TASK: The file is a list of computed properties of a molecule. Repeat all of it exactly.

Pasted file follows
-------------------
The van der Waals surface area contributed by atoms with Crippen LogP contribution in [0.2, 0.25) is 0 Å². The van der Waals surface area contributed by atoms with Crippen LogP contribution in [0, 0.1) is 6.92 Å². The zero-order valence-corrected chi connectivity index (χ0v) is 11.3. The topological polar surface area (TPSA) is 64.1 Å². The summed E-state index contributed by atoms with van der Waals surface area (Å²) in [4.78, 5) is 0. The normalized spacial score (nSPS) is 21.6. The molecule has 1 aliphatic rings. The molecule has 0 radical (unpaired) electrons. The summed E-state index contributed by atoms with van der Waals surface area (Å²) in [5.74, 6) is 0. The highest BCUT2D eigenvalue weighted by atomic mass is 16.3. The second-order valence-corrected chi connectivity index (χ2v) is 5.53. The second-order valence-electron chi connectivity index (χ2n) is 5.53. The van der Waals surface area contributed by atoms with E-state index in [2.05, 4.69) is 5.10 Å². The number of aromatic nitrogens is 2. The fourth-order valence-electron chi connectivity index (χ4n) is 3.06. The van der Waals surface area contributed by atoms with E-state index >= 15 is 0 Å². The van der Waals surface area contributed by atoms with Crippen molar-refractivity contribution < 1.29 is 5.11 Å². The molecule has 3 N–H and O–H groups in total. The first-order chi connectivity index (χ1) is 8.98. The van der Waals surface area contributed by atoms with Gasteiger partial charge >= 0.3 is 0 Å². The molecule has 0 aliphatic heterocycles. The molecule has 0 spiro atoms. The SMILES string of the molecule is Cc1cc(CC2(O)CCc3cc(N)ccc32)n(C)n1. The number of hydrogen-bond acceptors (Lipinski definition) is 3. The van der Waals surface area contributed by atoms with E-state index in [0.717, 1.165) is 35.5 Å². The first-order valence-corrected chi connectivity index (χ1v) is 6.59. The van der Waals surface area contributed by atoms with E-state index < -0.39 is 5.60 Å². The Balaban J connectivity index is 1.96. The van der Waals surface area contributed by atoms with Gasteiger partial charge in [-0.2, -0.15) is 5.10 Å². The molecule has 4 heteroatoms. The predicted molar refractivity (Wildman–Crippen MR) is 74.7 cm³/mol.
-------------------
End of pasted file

The van der Waals surface area contributed by atoms with Crippen LogP contribution in [0.2, 0.25) is 0 Å². The van der Waals surface area contributed by atoms with Crippen LogP contribution in [0, 0.1) is 6.92 Å². The zero-order valence-corrected chi connectivity index (χ0v) is 11.3. The topological polar surface area (TPSA) is 64.1 Å². The summed E-state index contributed by atoms with van der Waals surface area (Å²) in [4.78, 5) is 0. The normalized spacial score (nSPS) is 21.6. The molecule has 1 aliphatic rings. The molecule has 0 radical (unpaired) electrons. The summed E-state index contributed by atoms with van der Waals surface area (Å²) in [5.74, 6) is 0. The highest BCUT2D eigenvalue weighted by atomic mass is 16.3. The second-order valence-corrected chi connectivity index (χ2v) is 5.53. The second-order valence-electron chi connectivity index (χ2n) is 5.53. The van der Waals surface area contributed by atoms with E-state index in [2.05, 4.69) is 5.10 Å². The number of aromatic nitrogens is 2. The fourth-order valence-electron chi connectivity index (χ4n) is 3.06. The van der Waals surface area contributed by atoms with E-state index >= 15 is 0 Å². The van der Waals surface area contributed by atoms with Crippen molar-refractivity contribution < 1.29 is 5.11 Å². The molecule has 3 N–H and O–H groups in total. The first-order chi connectivity index (χ1) is 8.98. The van der Waals surface area contributed by atoms with Gasteiger partial charge >= 0.3 is 0 Å². The molecule has 0 aliphatic heterocycles. The molecule has 0 spiro atoms. The SMILES string of the molecule is Cc1cc(CC2(O)CCc3cc(N)ccc32)n(C)n1. The number of hydrogen-bond acceptors (Lipinski definition) is 3. The van der Waals surface area contributed by atoms with E-state index in [0.717, 1.165) is 35.5 Å². The first-order valence-corrected chi connectivity index (χ1v) is 6.59. The van der Waals surface area contributed by atoms with E-state index < -0.39 is 5.60 Å². The Balaban J connectivity index is 1.96. The van der Waals surface area contributed by atoms with Gasteiger partial charge in [-0.2, -0.15) is 5.10 Å². The molecule has 4 heteroatoms. The predicted molar refractivity (Wildman–Crippen MR) is 74.7 cm³/mol.